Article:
Wednesday, October 31, 2012

Oh The Horror (Geesh)

No sooner had Indiana's Republican candidate for U.S. Senate thrown his head at his opponent than the Dems started throwing it back; he's now become The Devil in other races including various House battles and, most strikingly, the contest over the Governor's office.  At one point, Republican (and, to be fair, very Religious-Right) Mike Pence -- who was quick to speak out against what Mr. Mourdock had said -- faced only genial joshing from Democrat also-ran (and, to be fair, not actually a walrus, despite what you may have heard) John Gregg; now ads for Gregg open with Mourdock's voice intoning, "...even in that horrible situation of rape, it is something God intended to happen..." and then a worried-sounding female voice exhorts voters to "Stop the Tea Party!  Vote for John Gregg!"

     Oh, that's appealing. I have noted with interest partisan efforts to paint the various persons and small groups energized by Rick Santelli's impassioned rant on CNBC as some sort of sweeping, Margaret-Atwoodian-nightmare conspiracy to keep women barefoot and pregnant and minorities just barefoot -- and I have found it fascinating that the very people uttering strident warnings about a movement that is, at its core, economic rather than social are also the first to chide the public about "the politics of fear."  --Except the fear they're selling, that is.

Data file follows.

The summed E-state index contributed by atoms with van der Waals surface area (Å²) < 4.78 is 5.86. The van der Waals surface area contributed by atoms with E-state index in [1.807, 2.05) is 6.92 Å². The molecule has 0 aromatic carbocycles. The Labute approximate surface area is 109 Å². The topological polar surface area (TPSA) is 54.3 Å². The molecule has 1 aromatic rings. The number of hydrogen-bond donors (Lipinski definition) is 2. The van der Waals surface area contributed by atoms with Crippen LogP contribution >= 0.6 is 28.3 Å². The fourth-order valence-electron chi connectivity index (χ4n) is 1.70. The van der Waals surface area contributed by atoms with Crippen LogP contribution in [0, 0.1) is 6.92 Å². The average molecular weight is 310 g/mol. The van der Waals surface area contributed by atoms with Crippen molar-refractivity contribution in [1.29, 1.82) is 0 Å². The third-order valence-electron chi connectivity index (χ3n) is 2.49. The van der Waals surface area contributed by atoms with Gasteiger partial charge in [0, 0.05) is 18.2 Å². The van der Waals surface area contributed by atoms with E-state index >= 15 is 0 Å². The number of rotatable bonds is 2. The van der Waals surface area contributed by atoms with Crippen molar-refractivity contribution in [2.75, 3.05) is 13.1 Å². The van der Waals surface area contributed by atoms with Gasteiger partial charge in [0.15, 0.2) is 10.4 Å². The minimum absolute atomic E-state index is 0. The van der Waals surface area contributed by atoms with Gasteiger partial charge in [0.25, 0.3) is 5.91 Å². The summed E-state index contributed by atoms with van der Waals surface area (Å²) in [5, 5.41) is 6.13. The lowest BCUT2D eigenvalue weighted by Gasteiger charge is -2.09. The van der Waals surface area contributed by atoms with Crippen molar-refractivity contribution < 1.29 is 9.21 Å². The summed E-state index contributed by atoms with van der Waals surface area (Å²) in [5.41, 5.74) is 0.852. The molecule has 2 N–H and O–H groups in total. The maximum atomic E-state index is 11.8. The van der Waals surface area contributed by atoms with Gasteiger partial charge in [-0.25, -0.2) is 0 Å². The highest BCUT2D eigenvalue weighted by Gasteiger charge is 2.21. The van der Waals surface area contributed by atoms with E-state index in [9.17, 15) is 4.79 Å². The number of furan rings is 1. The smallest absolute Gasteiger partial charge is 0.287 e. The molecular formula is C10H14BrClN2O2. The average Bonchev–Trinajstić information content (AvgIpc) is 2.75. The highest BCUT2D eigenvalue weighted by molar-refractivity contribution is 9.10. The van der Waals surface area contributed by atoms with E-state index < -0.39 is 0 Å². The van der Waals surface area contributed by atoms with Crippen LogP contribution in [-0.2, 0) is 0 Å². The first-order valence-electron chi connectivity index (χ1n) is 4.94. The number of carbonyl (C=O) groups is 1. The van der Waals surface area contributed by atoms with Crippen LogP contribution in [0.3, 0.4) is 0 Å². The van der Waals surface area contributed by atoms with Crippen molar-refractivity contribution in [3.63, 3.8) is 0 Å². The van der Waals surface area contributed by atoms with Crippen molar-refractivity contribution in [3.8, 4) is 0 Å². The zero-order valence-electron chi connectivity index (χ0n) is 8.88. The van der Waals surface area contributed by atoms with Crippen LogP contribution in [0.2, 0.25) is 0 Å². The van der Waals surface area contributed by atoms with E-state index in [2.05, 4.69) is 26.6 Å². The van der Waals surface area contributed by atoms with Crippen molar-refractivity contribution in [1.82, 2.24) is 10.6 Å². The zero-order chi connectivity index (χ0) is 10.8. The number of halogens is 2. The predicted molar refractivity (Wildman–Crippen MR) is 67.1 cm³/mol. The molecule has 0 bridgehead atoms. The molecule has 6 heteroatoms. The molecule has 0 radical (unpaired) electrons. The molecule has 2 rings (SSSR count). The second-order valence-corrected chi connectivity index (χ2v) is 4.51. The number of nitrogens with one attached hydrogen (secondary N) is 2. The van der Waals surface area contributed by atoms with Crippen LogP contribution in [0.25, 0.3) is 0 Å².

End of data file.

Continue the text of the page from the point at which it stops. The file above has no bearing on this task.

Rule of thumb: any time any Party, group or individual keeps pushing the "fear these horrid people" button with loaded words urging immediate action, they're trying to stampede the public.  The bunch you're being urged to fear may or may not be "mean, nasty ugly-looking people," but you can be darned sure the group waving the bloody shirt doesn't want you to stop and think things through.

     Social Conservatives and the various and sundry "Tea Party" groups are not the same thing.  They're not even all that uniform among themselves.  Go read up on the candidates; it's fun to just let the PACs and Parties slap tags on 'em, love the ones you've been told are loveable and hate the ones portrayed as loathsome, but you're mere moldable putty in the hands of your would-be masters if you take that easy course.

     Do your darned homework.

     Oh, and Rick Santelli?  You know what else he said?  "I want the new [Obama] administration to win this one," Santelli said. "We are all Americans. ... It's a question whether spending our children's money is going to make us win or not, or is it going to take its own time to heal, like a cold going away?"  What set him ranting him was the policy, not the person.


Sabra said...

The other version of this I have seen quite a bit of is outright guilt trips--"If you vote for Mitt Romney, you hate kids/the elderly/sick people/gays/women." (Who, exactly, I am said to hate varies by the person accusing me, of course.) That it is a way to head off intelligent discussion is painfully obvious, but it is at least a new take on the ad hominem attack.

Mike W. said...

"That it is a way to head off intelligent discussion is painfully obvious, but it is at least a new take on the ad hominem attack."

Yup. It appears that's the guilt trip mode of attack now that they've so thoroughly worn out the race card.